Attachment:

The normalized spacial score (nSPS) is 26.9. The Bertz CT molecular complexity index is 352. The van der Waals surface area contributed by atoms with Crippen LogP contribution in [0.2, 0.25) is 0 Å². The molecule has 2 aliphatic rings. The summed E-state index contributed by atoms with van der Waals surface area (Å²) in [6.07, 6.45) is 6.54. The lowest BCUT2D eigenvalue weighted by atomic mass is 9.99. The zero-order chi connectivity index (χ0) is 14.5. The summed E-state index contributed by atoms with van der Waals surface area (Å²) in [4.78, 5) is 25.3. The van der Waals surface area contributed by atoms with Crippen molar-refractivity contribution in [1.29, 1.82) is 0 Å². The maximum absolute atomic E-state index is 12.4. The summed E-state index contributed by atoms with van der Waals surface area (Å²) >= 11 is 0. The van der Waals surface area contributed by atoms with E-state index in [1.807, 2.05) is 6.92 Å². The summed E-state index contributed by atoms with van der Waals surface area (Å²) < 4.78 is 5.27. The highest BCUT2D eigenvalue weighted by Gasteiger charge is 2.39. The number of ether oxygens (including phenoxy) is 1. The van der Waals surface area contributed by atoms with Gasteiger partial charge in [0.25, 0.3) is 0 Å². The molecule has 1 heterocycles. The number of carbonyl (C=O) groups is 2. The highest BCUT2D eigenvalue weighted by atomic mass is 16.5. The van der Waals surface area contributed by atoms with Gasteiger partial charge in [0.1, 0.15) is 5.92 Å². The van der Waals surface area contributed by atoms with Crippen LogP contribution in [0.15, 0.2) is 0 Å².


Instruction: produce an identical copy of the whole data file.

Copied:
The normalized spacial score (nSPS) is 26.9. The Bertz CT molecular complexity index is 352. The van der Waals surface area contributed by atoms with Crippen LogP contribution in [0.2, 0.25) is 0 Å². The molecule has 2 aliphatic rings. The summed E-state index contributed by atoms with van der Waals surface area (Å²) in [6.07, 6.45) is 6.54. The lowest BCUT2D eigenvalue weighted by atomic mass is 9.99. The zero-order chi connectivity index (χ0) is 14.5. The summed E-state index contributed by atoms with van der Waals surface area (Å²) in [4.78, 5) is 25.3. The van der Waals surface area contributed by atoms with Crippen molar-refractivity contribution in [1.29, 1.82) is 0 Å². The maximum absolute atomic E-state index is 12.4. The summed E-state index contributed by atoms with van der Waals surface area (Å²) >= 11 is 0. The van der Waals surface area contributed by atoms with E-state index in [1.807, 2.05) is 6.92 Å². The summed E-state index contributed by atoms with van der Waals surface area (Å²) < 4.78 is 5.27. The highest BCUT2D eigenvalue weighted by Gasteiger charge is 2.39. The number of ether oxygens (including phenoxy) is 1. The van der Waals surface area contributed by atoms with Gasteiger partial charge in [0.25, 0.3) is 0 Å². The molecule has 1 heterocycles. The number of carbonyl (C=O) groups is 2. The highest BCUT2D eigenvalue weighted by atomic mass is 16.5. The van der Waals surface area contributed by atoms with Gasteiger partial charge in [0.1, 0.15) is 5.92 Å². The van der Waals surface area contributed by atoms with Crippen LogP contribution in [0.15, 0.2) is 0 Å².